I’m sorry to report that the founder and CEO of ZeniMax Media, Robert A. Altman, has apparently passed away. He was 74. The news came directly from Bethesda’s Twitter account, where staff shared one of Altman’s recent memos to the teams urging them to take time to care for themselves during the pandemic.
We are deeply saddened to tell you of the passing of Robert A. Altman, our Founder and CEO. He was a true visionary, friend, and believer in the spirit of people and the power of what they could accomplish together. He was an extraordinary leader, and an even better human being. pic.twitter.com/FZFsVtHc5t
— Bethesda (@bethesda) February 4, 2021
ZeniMax Media, of course, is the parent company for multiple game studios in our purview, including ZeniMax Online Studios and Bethesda Softworks, with franchises spanning from Fallout to Elder Scrolls. As our readers will know well, Elder Scrolls Online is one of the MMORPG genre’s top titles, and it’s won multiple awards in recent years. ZeniMax Media itself was purchased by Microsoft in 2020 for $7.5B.
ZeniMax Online Studios Creative Director Rich Lambert said he was “absolutely stunned and crushed” by the news. “Robert was not only a great leader, but more importantly an amazing human. I wouldn’t be where I am today without him and his support,” he wrote. “To all his colleagues, friends and most importantly family – I grieve for you all. He will be sorely missed.”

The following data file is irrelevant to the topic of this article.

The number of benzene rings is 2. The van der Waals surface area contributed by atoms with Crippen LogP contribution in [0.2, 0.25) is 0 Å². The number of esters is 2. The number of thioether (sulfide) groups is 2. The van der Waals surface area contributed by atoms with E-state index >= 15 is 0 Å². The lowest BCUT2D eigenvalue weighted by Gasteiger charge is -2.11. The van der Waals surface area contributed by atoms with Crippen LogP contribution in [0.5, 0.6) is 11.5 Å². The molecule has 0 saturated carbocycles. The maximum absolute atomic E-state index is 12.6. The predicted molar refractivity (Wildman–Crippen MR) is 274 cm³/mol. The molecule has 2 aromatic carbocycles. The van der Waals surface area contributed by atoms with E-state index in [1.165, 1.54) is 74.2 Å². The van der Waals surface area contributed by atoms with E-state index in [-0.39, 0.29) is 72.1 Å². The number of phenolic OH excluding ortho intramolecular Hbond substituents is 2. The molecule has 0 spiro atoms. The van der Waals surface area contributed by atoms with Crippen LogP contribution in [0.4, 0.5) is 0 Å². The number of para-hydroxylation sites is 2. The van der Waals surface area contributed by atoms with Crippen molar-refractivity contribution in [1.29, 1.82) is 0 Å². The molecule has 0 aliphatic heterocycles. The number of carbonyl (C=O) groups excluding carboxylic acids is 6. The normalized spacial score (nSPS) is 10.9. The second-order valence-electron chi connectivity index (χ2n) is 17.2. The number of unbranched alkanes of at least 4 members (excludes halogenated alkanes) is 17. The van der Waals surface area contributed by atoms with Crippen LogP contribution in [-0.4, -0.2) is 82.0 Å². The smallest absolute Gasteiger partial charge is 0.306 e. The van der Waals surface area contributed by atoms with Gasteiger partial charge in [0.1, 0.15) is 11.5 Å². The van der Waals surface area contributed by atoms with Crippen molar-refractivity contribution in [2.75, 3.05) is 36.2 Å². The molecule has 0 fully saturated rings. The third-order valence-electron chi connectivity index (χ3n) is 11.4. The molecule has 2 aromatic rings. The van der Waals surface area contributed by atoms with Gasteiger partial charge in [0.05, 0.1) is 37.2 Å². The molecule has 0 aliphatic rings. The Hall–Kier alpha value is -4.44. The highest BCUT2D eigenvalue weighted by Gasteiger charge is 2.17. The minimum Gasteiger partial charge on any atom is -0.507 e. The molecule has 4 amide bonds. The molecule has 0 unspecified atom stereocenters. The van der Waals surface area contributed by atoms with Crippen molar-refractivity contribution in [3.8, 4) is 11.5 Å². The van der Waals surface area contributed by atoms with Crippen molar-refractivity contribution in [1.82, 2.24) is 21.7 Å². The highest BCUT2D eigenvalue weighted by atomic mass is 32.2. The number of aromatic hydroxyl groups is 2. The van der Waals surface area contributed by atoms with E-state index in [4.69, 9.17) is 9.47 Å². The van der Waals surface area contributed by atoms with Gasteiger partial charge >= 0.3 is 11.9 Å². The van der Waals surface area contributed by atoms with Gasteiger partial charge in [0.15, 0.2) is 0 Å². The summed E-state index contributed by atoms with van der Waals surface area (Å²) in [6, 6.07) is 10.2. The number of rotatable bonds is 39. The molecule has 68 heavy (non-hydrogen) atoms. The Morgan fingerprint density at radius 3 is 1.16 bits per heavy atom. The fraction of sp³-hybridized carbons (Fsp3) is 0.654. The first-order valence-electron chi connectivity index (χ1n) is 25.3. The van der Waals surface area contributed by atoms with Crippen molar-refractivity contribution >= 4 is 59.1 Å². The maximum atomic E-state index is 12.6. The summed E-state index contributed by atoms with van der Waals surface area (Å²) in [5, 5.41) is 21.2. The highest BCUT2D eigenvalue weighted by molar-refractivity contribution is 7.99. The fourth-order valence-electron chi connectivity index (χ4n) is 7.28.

Our deep condolences to Altman’s family and everyone who works under the ZeniMax banner.
A sad moment for the games industry. Robert Altman built ZeniMax into what it is today. My heart goes out to his family, loved ones, and colleagues. https://t.co/uOgSqKsGWH
— Satya Nadella (@satyanadella) February 4, 2021
“One of Robert’s most defining personal qualities was how much he always looked out for people, and cared for them. I find it fitting that Robert’s final great professional accomplishment – in a long career of professional accomplishments – was to make a deal to be acquired by Microsoft. Robert and I had strategic discussions many times, and he was always uncompromising that he would never make a deal if our developers would not support it. “I don’t care how much money anyone offers. We will never be acquired unless it’s a good home for our studios,” he would say. I can’t think of a better home than Microsoft. And all the more fitting that we will soon be working for Phil Spencer, of course, yet another of Robert’s close friends and a man Robert regularly described as one of the greatest minds in our industry.”